A recent news report from the BBC said that the London Olympics later this year posed an extreme risk of a flu pandemic spreading in the UK with the argument that densely packed cities, and its status as a global travel hub, could contribute to the speedy spread of flu.
In another news report from England, it was said that Team GB (Great Britain) had been instructed to use common sense when shaking hands with rival competitors and others at the Games as the British Olympic Association was concerned about illness affecting the host country's hope of success. They were worried about hand hygiene and the risk of passing on germs and more.
The handshake is thought to have originated as a symbol of peace between soldiers to show that neither was carrying a weapon.
So it has rather lost its meaning today as the hand can be rather a weapon in its own right – spreading germs!
Here is the best way to keep those hands germ-free courtesy of Dr. Mercola:
“Good old-fashioned hand washing with plain soap and water is one of the oldest and most powerful antibacterial treatments there is; no harsh disinfectants or antimicrobial soaps required. To make sure you're actually removing the germs when you wash your hands, follow these guidelines:
- Use warm water with a mild non-antibacterial soap.
- Work up a good lather, all the way up to your wrists, for at least 10 to 15 seconds.
- Make sure you cover all surfaces, including the backs of your hands, wrists, between your fingers and below your fingernails.
- Rinse thoroughly under running water.
- In public places, use a paper towel to open the door as a protection from germs that the handles may harbor.
Also remember that your skin is your primary defense against bacteria — not the soap. So resist the urge to become obsessive about washing your hands. Washing too vigorously or too frequently can extract many of the protective oils in your skin, causing it to crack and potentially even bleed, providing germs a point of entry into your body where they can do harm. So mild to moderate washing is really all you need.
While flu can spread among crowds, and of course in airliners, there are several factors that make this less than likely to happen at the London Olympics:
- It is summer and many of the events will be taking place outdoors. These are two distinct advantages as flu is much more likely to be spread indoors and during winter.
- The London 2012 visitors would only be at the Olympic Park for four or five hours at a time, further reducing any risk.
- London and other places are always very crowded during the summer months with tourists and Heathrow airport is always one of the busiest airports in the world.
- Maplecroft's influenza pandemic risk index says that although the Olympics would increase the danger of flu spreading because of the extra 5.3 million overseas tourists expected to visit Britain for the Games, it found that Britain was in the top 10 of countries best placed to withstand any outbreak.
If you are one of the thousands who are going to be competing in or watching the London Olympics this summer, then don't be tempted to get a flu injection. You may well find health authorities, and especially the pharmaceutical companies themselves, will try and push such a flu vaccine drive. But it can come with unwanted side effects and compromise your immune system. So much better and safer to boost your immune system naturally and to adopt a hygienic approach instead.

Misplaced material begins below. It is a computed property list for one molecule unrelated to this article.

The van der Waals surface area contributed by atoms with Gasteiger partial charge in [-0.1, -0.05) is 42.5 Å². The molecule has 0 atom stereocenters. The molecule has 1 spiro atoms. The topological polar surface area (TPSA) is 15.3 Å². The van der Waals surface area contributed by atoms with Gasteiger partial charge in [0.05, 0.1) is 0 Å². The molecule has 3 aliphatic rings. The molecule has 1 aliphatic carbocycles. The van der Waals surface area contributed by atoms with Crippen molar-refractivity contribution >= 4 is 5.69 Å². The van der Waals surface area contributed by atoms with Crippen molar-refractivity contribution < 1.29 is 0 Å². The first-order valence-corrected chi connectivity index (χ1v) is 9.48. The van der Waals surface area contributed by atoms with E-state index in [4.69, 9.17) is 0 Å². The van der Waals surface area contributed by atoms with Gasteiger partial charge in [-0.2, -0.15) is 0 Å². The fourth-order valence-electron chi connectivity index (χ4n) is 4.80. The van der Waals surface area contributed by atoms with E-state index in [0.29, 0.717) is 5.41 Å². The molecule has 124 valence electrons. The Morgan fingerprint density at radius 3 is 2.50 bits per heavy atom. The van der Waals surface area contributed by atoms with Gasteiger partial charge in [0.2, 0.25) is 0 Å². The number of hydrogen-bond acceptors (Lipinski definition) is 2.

You can boost your immune system by
Learning to relax and how to control the stress levels to raise the levels of immune antibodies, which are proteins that attach themselves to foreign bodies (germs) and destroy them to keep you from getting sick. Those who are comparatively stress-free will have high levels of antibodies. Find something that suits you to help you to relax. Medication is one good example.Getting enough sleep because you really do need that seven to eight hours regularly every night to boost your immune system. Good quality and regular sleep gives the immune organs the opportunity to regenerate, repair and renew for the restoration of energy.
- Quitting the smoking habit because this increases the risk of infection and once you have that cold, flu or other infection, it is harder to get rid of, you can get recurring sore throats and often this leads to bronchitis. In addition, smoking will weaken your immune system.
- Eating a healthy diet with lots of fresh vegetables and fruit, organic and free range eggs, poultry, meat, butter and dairy products from grass fed animals while staying away from all processed foods, sodas, sugar and artificial sweeteners. Drinking 6 to 8 glasses of water daily and including exercise in your daily routine will all help to boost that immune system too.
- Making time for enjoyable hobbies and pastimes as life should not be all about just working and sleeping with no play. Make sure you have time to include all those things that interest you – it is relaxing and will make your life more content.
- Vitamin D is an incredible asset to your health and to your immune system. With summer in the northern hemisphere, you should be able to get all or most of the vitamin D you need by exposing as much skin as possible to the sunlight several times a week for at least 15 minutes a session (or longer if your skin is darker). The optimum time is between 10 am and 2 pm and stay in the sun long enough for your skin to start turning pink. Forget about slathering on sun block because it often contains toxic ingredients and will undo the benefits of the sunlight. A vitamin D3 supplement is very useful as unfortunately the feel good hormone is almost totally absent from our food supply.